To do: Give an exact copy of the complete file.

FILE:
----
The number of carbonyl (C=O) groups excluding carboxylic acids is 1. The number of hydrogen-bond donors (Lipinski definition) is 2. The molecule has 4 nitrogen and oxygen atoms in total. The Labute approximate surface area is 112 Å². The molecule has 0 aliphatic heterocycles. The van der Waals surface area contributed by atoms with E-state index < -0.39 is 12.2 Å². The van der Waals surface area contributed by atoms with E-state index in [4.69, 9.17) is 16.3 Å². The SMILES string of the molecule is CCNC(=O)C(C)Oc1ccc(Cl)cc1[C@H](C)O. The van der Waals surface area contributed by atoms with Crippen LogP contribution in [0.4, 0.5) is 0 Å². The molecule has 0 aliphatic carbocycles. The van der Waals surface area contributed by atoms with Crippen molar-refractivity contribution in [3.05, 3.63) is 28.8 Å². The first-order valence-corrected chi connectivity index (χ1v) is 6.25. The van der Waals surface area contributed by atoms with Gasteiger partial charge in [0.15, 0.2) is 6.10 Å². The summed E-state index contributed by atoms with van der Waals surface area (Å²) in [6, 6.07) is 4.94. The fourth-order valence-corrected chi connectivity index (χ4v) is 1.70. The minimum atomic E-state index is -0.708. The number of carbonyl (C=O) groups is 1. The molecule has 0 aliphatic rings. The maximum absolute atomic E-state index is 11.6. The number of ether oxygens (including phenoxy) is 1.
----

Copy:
The number of carbonyl (C=O) groups excluding carboxylic acids is 1. The number of hydrogen-bond donors (Lipinski definition) is 2. The molecule has 4 nitrogen and oxygen atoms in total. The Labute approximate surface area is 112 Å². The molecule has 0 aliphatic heterocycles. The van der Waals surface area contributed by atoms with E-state index < -0.39 is 12.2 Å². The van der Waals surface area contributed by atoms with E-state index in [4.69, 9.17) is 16.3 Å². The SMILES string of the molecule is CCNC(=O)C(C)Oc1ccc(Cl)cc1[C@H](C)O. The van der Waals surface area contributed by atoms with Crippen LogP contribution in [0.4, 0.5) is 0 Å². The molecule has 0 aliphatic carbocycles. The van der Waals surface area contributed by atoms with Crippen molar-refractivity contribution in [3.05, 3.63) is 28.8 Å². The first-order valence-corrected chi connectivity index (χ1v) is 6.25. The van der Waals surface area contributed by atoms with Gasteiger partial charge in [0.15, 0.2) is 6.10 Å². The summed E-state index contributed by atoms with van der Waals surface area (Å²) in [6, 6.07) is 4.94. The fourth-order valence-corrected chi connectivity index (χ4v) is 1.70. The minimum atomic E-state index is -0.708. The number of carbonyl (C=O) groups is 1. The molecule has 0 aliphatic rings. The maximum absolute atomic E-state index is 11.6. The number of ether oxygens (including phenoxy) is 1.